Friday night was British night in the big tent, and after the candy sale, Percy introduced Goodliffe of Birmingham, England, editor of the magic weekly, "Abracadabra", as the master of ceremonies. In a suave manner, Goodliffe acknowledged the introduction and made a short but witty opening speech, then opened the show with Tom Harris, seen first on the Wednesday night show, who with the assistance of two young lads, proceeded to convulse the audience with his antics and his talk, particularly his talk, which was intelligible only part of the time, but hilarious all the time.
Before the next act could be introduced, Percy interrupted and brought on Edgar Bergen who greeted the crowd and promised to come back again the next night with his pals.
Goodliffe then introduced the second act, Francis Haxton, who demonstrated his skill with cards, producing a multitude of the pasteboards, one by one. He was followed by Sid Lorraine of Toronto, no stranger to Colon audiences, and he entertained with his humorous chatter all the while performing his effects, the rising cards, a bill that disappeared in a flash and a vanishing silk.
Eddie Joseph closed the first half with a startling production of two long silk streamers on ftagstaffs and did various effects with drinks, flowers and bills.
Opening the second half, Karr Dello had some fun with a committee, shocking them with a hand clasp or otherwise and then went into a continuous card production. Donald Crombie followed with diminishing cards, a slate trick, silks on tape, all done with a bright line of patter which brought him applause.
Next was the sensational act of Neil Foster, a young man who performed one of the prettiest manipulative acts seen here, and then the closing act, that of Graham Adams, with a series of card effects.
On Saturday night, Jim Sherman was master of ceremonies and with a brief introduction brought on the opening act, Resor, who effected a release after being bound to a board with chains. Clyde Cairy followed with a few effective card tricks, then Cedric of London came on with his olub act, in which his toppers were finding a previously vanished dollar bill in a tea bag and an amusing difficulty with two mutilated handkerchieves. Jim Re-neaux again worked with silks presenting many colorful effects.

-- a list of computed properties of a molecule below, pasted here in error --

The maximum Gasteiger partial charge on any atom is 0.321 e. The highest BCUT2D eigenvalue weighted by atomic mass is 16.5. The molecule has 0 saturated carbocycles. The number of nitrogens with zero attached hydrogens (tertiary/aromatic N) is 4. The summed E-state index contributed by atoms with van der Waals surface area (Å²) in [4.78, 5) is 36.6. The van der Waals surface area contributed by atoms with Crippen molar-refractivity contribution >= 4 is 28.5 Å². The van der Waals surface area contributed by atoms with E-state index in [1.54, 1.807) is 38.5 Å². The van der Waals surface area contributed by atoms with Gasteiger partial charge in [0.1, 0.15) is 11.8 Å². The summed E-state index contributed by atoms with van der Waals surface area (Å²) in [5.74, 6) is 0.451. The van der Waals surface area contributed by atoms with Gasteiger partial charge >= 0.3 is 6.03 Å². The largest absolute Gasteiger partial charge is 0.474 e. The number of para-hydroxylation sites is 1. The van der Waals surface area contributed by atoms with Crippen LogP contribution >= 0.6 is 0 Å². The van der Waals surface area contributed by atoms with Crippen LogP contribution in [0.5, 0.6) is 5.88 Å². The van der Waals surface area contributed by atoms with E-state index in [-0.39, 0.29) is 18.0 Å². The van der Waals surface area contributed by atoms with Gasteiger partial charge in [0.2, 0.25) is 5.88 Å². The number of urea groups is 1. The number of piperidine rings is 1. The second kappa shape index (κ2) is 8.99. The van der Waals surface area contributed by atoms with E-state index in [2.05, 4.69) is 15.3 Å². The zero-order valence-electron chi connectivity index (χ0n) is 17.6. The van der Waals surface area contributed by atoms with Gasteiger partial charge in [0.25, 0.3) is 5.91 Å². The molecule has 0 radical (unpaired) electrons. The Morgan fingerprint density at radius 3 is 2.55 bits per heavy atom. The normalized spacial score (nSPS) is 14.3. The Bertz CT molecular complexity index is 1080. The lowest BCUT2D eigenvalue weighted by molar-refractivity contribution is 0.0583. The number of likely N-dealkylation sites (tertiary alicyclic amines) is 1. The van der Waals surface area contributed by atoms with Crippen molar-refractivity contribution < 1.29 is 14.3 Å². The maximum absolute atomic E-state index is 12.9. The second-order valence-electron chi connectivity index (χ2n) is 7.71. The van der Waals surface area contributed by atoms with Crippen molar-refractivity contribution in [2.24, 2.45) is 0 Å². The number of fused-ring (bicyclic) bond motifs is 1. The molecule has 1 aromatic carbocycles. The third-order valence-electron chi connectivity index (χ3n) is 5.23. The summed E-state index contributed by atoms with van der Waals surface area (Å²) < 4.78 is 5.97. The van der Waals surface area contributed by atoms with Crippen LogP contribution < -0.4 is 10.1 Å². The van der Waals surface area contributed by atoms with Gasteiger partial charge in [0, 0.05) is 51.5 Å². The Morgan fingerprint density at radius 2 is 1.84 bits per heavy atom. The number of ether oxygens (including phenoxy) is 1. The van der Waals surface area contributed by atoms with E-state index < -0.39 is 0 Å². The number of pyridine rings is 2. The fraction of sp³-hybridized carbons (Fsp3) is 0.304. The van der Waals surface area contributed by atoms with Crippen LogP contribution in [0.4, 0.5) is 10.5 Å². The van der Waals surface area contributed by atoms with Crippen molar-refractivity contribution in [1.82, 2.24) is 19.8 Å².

Edgar Bergen was then introduced and after greeting the audience brought on Charlie McCarthy and then Mortimer Snerd - 'nuf sed - the audience howled and applauded the sallies and quips of these two characters.
Eddie Joseph opened the second half with a mind-reading act with his wife Sarah, he working in the audience and she, blindfolded on the stage, making very quick identification of various articles offered by members of the audience. He was followed by Maldo, who in colorful Mexican costume, performed two tricks, tearing and restoring tissue papers and then a card trick. Ormond McGill closed the show with his hypnotic act and with the help of a stage full of members of the audience, produced some hypnotic phenomena which was amusing and entertaining.
But that was not all the entertainment. After the tent had been cleared, the seats were set again for a midnight performance-the Madhouse of Mystery show of Bill Neff, which was attended by more than 500 magicians and townspeople. Bergen introduced Neff and from then on it was a fast succession of mystifying illusions interlarded with just enough spook antics to make the hour more eerie.
The fine musical accompaniment for all the shows was provided by Wilma Rench of Athens at the organ. Bud West, with Sydney Abbott and Ronnie Ward, made up the backstage crew.
Percy had too much show lined up on Saturday night and was forced to eliminate several acts - Adrian Smith, Emerald, Roydon, Gus Rapp, and Ken Allen - all of whom graciously agreed to step aside to keep the show to a two-and-a-half-hour length, and Clyde Cairy limited his act to three minutes. Percy said, "I sure appreciate their co-operation."
As the week of festivity drew to a close, Percy was besieged by magicians urging him to rescind his decision that this would be the last get-together in Colon. Ail visitors liked the small town atmosphere and the compactness of the activity area and the friendliness engendered here.
That the week was a success is due to the untiring efforts of Percy and his staff and the fine cooperation of the townspeople.
This week Percy is ready to admit being tired and so he and Gladys are whisking Eddie Joseph and his wife and daughter off to a little hideout in northern Michigan for a bit of rest-and some fishing -and while there will also do a couple of shows.